Thanks for the great advices!
- 0Nov 16, '13 by jisseldaliaSince many of you have had a new grad bad experience. How long do you think a new grad job training should be? or what could be helpful for the new grads. I work at a pediatric office and I'm trying to encourage the CEO to open up a new grad program. She has asked me to come up with a job description and training plan for new grads. I would really love you guy's input and ideas in what would be helpful. How long do you think the training should be, would having a mentor help. The new grads would be placed in a clinic setting ordering routine immunizations, giving oral meds, minor wound tx, a breathing tx. Your ideas would be helpful.
- 0Nov 16, '13 by jadelpn GuideKeep on keeping on. Make sure that you don't fabricate, that you are on top of documenting accordingly, protect your licesnse. How others choose to practice is not your issue, only how you choose to practice. Give it long enough to get the experience you need to move on.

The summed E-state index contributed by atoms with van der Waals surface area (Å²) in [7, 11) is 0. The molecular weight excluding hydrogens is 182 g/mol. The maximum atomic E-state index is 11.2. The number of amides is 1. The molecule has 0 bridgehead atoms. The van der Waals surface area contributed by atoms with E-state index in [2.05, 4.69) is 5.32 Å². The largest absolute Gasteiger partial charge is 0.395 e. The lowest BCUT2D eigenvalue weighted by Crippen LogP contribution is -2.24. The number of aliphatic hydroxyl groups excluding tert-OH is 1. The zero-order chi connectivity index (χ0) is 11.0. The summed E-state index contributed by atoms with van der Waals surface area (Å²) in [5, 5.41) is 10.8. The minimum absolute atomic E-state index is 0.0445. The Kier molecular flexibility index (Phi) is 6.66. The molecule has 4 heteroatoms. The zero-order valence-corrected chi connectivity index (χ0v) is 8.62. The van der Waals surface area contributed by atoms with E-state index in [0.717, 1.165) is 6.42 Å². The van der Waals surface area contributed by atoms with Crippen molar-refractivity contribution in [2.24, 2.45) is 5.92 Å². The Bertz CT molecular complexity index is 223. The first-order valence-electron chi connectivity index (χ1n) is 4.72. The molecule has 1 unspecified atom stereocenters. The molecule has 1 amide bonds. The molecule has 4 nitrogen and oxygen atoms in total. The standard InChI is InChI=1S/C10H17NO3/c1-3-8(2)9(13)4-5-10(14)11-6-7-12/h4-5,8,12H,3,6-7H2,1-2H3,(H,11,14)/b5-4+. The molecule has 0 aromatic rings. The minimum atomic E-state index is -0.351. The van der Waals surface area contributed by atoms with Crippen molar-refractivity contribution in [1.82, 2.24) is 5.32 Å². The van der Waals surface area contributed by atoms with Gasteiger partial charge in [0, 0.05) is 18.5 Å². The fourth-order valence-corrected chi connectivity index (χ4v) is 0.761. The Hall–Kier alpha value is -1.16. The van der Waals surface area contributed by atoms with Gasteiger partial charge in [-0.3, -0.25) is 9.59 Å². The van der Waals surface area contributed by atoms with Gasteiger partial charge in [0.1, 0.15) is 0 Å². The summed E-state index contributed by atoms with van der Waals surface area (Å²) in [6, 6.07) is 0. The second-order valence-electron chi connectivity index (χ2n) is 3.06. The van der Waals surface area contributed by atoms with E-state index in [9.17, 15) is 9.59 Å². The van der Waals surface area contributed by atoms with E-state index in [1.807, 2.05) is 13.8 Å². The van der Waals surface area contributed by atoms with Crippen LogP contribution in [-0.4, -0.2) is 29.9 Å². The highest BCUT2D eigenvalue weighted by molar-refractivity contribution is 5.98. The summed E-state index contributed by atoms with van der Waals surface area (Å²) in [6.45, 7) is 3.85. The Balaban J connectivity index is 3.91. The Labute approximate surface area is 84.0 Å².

- 0Nov 17, '13 by okikattI'm kind of in the same boat. I have been working at a LTC/skilled facility for 2 month. I'm the charge nurse of 26 patients (10 are skilled), 1 CMA and 2 CNAs. I had 2 days of orientation and that was just passing meds before we got a med aide. I wasn't told what all I was supposed to do or what the guidelines were for labs, emergencies or anything else. Then when things weren't done I would get yelled at or written up. Being a new nurse and the only one working the shift I would have to call my DON and ask what to do if something came up. I get so frustrated when I come on to my shift and supplies are not ordered or we don't have to right things to do my job. Some days I just feel like crying and others I think about quitting. Sometimes I think that things are getting documented that they were done on the other shifts but they aren't really done. The facility pays way more then anywhere else around but they have lost 4 nurse and 5 aides since I started working there. The amount of work per nurse and the stress doesn't seem worth the money.